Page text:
In the shadow of Long’s Run Presbyterian Church, beneath an epitaph that the elements have rendered illegible, lies the body of printer John Spear. His life began on a cool August day in Philadelphia in the third year of the American Revolution. It ended, 64 years later and 350 miles away, in a forgotten settlement in the valley of Little Beaver Creek known as Spear’s Mills. This is his story.
John Spear sat at his desk, put on his gold-rimmed spectacles, and began writing his will. It was April and there was a fresh, earthy smell in the air. As he wrote instructions for the disposal of his property, Spear realized he would need only one sheet of paper, for his possessions were few. A well-worn silver watch kept time in his pocket. His furniture consisted of an old bureau, two armchairs, and a featherbed. Nearby were books by Sir Walter Scott and James Fenimore Cooper. He did, however, own several hundred acres of land and a thriving gristmill under the management of R. C. Holmes, who lived with Spear. There was a well-stocked store adjacent to the mill, where the romantically minded pioneer couple could purchase a bearskin, liniment, and licorice balls. Nearby, one could experience the stench of a tan yard and the noise of a blacksmith shop and sawmill. Twenty houses, homes for the workers, were scattered throughout the settlement. It was a bustling place and only the Franklin Paper Mill, built in 1813, was silent. And yet, despite his considerable property, despite the industry, and despite the activity, John Spear’s estate was worth a mere $65,000 in today’s money.
When he had finished writing, Spear laid his pen on the desk and began to reminisce. He thought of his first sight of Pittsburgh at the turn of the century and his good fortune at finding employment as an apprentice printer under energetic Quaker Zadok Cramer, whose bookstore, printshop, and bindery at the “Sign of the Franklin Head” on Market Street was fast becoming a Pittsburgh institution. Spear remembered the pride he had felt in 1808 as he pulled a sheet from the press bed, the ink still wet, and first read the imprint, Cramer & Spear, his name beside that of his former master, now his partner.
It seemed so long ago. Cramer, who had written of the “uprightness and integrity” of Spear’s character, lay in an unmarked grave near Pensacola, Florida, a victim of the “white death” at age thirty-nine. Another partner, William Eichbaum, had left the firm in 1817. Cramer’s widow, Elizabeth, who became Spear’s partner after her husband’s death, had followed Zadok Cramer to the grave in 1818, the same year the Sign of the Franklin Head would move from Market to Wood Street. Spear remembered leaving the noise of the city and relocating to quiet Ohio, where he supervised the paper and grist mills while Susan, Cramer’s daughter, attended to the business in Pittsburgh. So many things had changed. Only Susan was left. She had been Spear’s last business partner. She would remain his dearest friend.
Spear’s thoughts turned to the many books the firm had printed, some of them still for sale in the store by the mill,their pages beginning to brown and fox. His life’s work had been to take paper, type, and ink and create the printed word, something of far greater worth than its constituent parts. Cramer’s Ohio and Mississippi Navigator, a guide to the western rivers that was as essential to the emigrant as the Bible, corn whiskey, and a sharp axe. Cramer’s Pittsburgh Almanac, the farmer’s guide that provided moon phases, weather predictions, and helpful hints to cure pests and diseases, all of it essential information for a primarily agrarian society. Brown’s Dictionary of the Holy Bible, the first illustrated book printed west of the Alleghenies. The first printed account of the Lewis & Clark expedition; ubiquitous school books such as the United States Speller and Murray’s English Reader; canonic titles such as Robinson Crusoe and the Vicar of Wakefield; biographies of Washington, Columbus, and Franklin; the Holy Bible; a book of hymns; other religious books; and even such esoteric titles as A Report of the Trial of the Journeyman Shoemakers, unfortunately now out of print. There were many more, now forgotten.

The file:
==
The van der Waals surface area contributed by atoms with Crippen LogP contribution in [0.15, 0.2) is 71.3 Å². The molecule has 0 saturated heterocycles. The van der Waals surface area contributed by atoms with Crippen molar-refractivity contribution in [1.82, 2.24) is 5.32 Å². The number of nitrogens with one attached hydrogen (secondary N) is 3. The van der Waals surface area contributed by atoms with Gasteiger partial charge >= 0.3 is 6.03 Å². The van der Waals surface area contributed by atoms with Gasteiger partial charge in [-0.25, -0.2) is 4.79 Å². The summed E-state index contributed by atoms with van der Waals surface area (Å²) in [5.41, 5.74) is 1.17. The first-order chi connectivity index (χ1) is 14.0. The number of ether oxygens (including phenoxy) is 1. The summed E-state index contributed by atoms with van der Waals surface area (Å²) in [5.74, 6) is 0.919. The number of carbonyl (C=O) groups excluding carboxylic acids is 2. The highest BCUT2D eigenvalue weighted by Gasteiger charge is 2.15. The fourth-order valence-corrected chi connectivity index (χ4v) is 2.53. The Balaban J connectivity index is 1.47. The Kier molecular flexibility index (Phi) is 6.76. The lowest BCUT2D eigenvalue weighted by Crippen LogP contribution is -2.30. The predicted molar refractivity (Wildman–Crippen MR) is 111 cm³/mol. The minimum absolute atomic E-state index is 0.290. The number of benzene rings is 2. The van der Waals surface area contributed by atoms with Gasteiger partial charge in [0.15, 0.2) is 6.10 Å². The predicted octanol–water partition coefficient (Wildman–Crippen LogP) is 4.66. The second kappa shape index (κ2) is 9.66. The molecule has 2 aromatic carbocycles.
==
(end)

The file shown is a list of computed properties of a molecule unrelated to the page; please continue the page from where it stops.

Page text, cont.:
Spear felt sadness as he thought of the day in 1832 when the “Sign of the Franklin Head” was sold to M. P. O’Hern and the firm of Cramer & Spear had ceased to exist. Unable to sell the Ohio property, he had tried to rent the paper mill, without success. Several years later, Spear’s Mills was for sale again. Once more, he had failed to find a buyer. Spear had decided to stay, leaving everything to Susan, his “old and valued friend” George Cochran, and young Holmes, who would inherit the store and gristmill.
Spear arose from his desk to attend to the farm. Although he sensed that his time was short, he was satisfied, for he understood that he would outlive his own memory. Through his books he had helped to improve the lives of countless people. He had instructed them in their youth, he had taught them in their adolescence, he had strengthened their faith, and he had guided them on their way to a better life. For a man who would soon be forgotten, it was quite a bequest.
That autumn, on October 12, John Spear died and was buried, according to his wishes, in the “nearest Presbyterian burial ground.” Seven years later, stonecutter John Jackson would erect a chest tomb over the grave and carve these words on the sandstone slab:
“In Memory of John Spear, Printer and Book Publisher…
Oh! Never did a purer spirit rise
More meekly firm, more innocently gay
More humbly good, or charitably wise.”
This article first appeared in the East Liverpool Review, Sunday, 1 November 2015.
This map from the 1821 edition of Cramer’s Navigator shows the Ohio River in the tri-state area. Both Little Beaver Creek, opposite Georgetown, and Yellow Creek, lower left, are unnamed. [author’s collection]